What our leaders say about loving Malaysia’s children do not necessarily reflect their actual actions.
Do we love our children?
This may seem an odd question to ask, but not if it is directed at the government and its ministries and agencies. It is being asked in view of the impending budget announcement in October.
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Politicians and ministers often tell us how much they love our children. We hear from them, “Children are our future. We must invest in our children”, and similar rhetoric.
But, as the old proverb says, “the proof is in the pudding”. Or, as the original version goes, “the proof of the pudding is in the eating”.
This means that we can gauge all assurances about children by their actions: how much do they allocate as investment in our children’s learning, well-being, health and safety? How much are lawmakers fighting for bigger allocations for such measures?
Let us sample some of the “pudding” to taste the flavour of politicians’ love for our children.
First on the tasting menu: child health, the seed of the nation’s future.
The table below shows the health budgets and paediatric budgets in the health ministry for the past five years, compared with 10 years ago.
In 2023, the total budget assigned to the ministry was RM36,139,861,200, but the paediatric budget at only RM610,506,300 equalled 1.7% of the total health budget. This was a 10-year low, dropping away from 2% in 2013.
The amount actually allocated to paediatric care in MoH hospitals is a tiny morsel. It has, relative to the total health budget, been decreasing over time.
Someone in MoH may say that other MoH budget allocations are also used to meet children’s health needs. To this, we recommend a visit to paediatric intensive care units (PICUs) and neonatal intensive care units (NICUs) all over the country that are struggling for space, equipment, and nursing resources, unlike adult ICUs.
Every single day, the PICUs and NICUs have to search for beds for ill children and babies. We spend large sums on adults with chronic illnesses, but very little on these children who are “our nation’s future”. We need to triple PICU and NICU beds and resources, reinforced by health promotion for our children.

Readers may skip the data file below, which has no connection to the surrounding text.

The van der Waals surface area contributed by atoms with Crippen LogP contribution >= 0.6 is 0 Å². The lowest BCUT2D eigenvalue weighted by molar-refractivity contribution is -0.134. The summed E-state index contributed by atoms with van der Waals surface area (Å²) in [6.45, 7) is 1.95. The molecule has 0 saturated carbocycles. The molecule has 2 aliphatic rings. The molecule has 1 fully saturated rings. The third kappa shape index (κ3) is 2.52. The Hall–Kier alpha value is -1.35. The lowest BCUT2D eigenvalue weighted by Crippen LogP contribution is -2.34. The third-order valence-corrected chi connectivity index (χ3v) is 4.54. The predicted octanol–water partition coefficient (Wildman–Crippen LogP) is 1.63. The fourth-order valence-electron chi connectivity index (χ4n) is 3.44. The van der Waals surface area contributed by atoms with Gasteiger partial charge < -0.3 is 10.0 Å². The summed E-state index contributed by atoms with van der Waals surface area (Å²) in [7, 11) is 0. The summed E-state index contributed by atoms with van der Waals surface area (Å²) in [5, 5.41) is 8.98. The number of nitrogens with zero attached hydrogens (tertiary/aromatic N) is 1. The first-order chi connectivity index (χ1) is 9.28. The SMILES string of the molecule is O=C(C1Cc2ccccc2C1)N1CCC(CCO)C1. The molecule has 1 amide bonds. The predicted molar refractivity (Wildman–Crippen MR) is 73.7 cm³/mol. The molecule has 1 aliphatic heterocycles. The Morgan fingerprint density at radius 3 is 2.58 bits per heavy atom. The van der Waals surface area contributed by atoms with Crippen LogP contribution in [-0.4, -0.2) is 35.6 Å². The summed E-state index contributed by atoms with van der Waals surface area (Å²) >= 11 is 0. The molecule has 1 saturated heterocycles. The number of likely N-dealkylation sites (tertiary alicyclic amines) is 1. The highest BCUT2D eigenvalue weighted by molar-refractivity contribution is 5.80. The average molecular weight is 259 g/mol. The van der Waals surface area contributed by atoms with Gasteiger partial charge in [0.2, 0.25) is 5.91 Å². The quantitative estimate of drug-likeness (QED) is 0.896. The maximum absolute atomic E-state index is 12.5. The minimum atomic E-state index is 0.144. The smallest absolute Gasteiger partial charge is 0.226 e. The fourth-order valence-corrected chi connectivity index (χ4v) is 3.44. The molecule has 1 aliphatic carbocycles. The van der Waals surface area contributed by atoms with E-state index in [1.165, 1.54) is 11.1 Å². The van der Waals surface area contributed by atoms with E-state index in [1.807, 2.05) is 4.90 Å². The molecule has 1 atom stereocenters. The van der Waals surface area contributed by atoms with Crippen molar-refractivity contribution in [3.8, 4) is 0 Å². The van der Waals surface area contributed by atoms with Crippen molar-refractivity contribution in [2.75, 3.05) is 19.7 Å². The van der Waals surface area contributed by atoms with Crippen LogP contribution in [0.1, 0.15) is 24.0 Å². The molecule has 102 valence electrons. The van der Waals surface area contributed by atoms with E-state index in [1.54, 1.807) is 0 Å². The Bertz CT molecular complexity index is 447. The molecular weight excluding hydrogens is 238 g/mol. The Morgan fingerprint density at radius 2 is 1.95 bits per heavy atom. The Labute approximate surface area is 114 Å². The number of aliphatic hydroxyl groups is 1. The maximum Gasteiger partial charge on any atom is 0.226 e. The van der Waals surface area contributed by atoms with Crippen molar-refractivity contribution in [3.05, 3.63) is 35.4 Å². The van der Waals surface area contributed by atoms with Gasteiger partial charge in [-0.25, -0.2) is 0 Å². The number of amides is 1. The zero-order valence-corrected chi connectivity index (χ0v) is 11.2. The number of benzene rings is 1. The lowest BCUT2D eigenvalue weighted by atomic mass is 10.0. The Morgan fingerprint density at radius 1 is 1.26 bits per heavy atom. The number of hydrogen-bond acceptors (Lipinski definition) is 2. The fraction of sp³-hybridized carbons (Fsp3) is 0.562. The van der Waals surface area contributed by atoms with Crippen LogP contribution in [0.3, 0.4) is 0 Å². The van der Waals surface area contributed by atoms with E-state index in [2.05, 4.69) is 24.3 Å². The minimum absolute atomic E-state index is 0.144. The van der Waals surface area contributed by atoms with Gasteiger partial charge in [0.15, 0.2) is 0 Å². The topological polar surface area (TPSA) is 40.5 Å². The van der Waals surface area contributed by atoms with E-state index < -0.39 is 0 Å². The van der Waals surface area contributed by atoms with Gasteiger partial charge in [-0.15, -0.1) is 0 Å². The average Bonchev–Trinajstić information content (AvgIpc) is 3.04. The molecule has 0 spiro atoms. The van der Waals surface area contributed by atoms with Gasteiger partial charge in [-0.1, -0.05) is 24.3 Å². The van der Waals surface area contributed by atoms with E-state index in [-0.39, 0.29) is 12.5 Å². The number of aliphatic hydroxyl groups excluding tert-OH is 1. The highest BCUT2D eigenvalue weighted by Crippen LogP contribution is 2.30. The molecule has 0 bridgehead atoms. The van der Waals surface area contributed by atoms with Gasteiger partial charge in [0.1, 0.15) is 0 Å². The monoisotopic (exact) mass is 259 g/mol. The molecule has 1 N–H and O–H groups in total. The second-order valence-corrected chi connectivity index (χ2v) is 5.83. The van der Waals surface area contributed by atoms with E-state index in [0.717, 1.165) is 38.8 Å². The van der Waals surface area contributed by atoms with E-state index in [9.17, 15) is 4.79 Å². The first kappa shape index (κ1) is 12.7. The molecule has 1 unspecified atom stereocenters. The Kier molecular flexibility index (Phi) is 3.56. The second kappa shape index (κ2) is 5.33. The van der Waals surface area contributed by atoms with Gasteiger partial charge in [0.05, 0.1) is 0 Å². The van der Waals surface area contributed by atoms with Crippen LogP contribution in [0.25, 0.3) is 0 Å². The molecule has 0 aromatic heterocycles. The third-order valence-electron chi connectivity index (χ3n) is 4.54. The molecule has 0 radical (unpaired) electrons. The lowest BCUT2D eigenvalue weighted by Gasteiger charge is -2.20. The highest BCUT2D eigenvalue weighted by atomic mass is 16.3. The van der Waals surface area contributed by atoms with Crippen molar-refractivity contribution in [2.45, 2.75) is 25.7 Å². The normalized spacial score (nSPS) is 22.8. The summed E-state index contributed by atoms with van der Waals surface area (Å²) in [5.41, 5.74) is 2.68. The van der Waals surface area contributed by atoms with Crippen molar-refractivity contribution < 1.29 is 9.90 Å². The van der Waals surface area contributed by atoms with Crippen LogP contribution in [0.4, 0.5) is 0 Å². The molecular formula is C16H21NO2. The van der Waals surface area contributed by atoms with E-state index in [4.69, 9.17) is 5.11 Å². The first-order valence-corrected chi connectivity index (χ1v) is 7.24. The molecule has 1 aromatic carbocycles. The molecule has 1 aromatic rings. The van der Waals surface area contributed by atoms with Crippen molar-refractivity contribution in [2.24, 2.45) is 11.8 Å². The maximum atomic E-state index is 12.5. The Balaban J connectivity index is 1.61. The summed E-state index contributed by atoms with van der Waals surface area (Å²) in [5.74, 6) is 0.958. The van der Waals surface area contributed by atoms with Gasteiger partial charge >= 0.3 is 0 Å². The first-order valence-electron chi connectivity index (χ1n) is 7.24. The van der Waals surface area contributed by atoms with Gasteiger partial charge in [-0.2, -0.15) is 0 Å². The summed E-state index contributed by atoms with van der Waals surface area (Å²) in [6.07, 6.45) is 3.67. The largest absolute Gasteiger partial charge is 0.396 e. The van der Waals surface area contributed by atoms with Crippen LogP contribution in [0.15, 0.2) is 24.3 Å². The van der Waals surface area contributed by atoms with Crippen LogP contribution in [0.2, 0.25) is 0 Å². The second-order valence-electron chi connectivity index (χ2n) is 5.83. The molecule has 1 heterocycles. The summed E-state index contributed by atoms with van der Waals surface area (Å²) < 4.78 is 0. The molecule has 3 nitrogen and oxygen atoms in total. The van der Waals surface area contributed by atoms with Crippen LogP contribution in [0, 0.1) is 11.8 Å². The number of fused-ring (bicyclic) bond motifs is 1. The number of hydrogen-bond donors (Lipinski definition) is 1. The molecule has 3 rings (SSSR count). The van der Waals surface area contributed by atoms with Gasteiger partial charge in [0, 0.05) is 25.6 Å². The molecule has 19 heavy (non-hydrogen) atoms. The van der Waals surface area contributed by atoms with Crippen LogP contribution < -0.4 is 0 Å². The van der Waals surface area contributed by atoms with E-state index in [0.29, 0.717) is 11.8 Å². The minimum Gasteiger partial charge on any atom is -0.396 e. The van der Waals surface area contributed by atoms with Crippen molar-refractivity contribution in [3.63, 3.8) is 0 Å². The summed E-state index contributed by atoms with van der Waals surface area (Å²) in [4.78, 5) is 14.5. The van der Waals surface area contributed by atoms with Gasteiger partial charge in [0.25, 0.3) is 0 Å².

Alarmingly, the critical indicators for child health in 21st century Malaysia have stagnated. Deaths among newborns, infants, and children made no discernible progress for the past two decades.
One Malaysian child in every five children aged under five is stunted (21.8% in 2019). The number of underweight Malaysian children aged under five has increased from 12.4% (in 2015) to 14.1% (in 2019). Wasting among our children increased from 8% to 9.7% during this same period.
Our children whom we love are increasingly malnourished. This, in the long term, is significantly associated with lower IQ, reduced productivity, higher paradoxical risk of obesity with non-communicable diseases, and premature deaths. Eventually, if they survive, such childhood risks place our children at increased risk of dementia.
Second on the tasting menu: child protection.
A minister announced (Mampu study 2019) that we have one social worker to 8,576 Malaysians, with 3,814 social welfare department (JKM) personnel focused on social work.
The reality is that, among over 3,800 JKM personnel, there are very few trained social workers, with only a small number involved in child protection. The average JKM officer has a frightening case load of 50 to 100 child protection cases a year.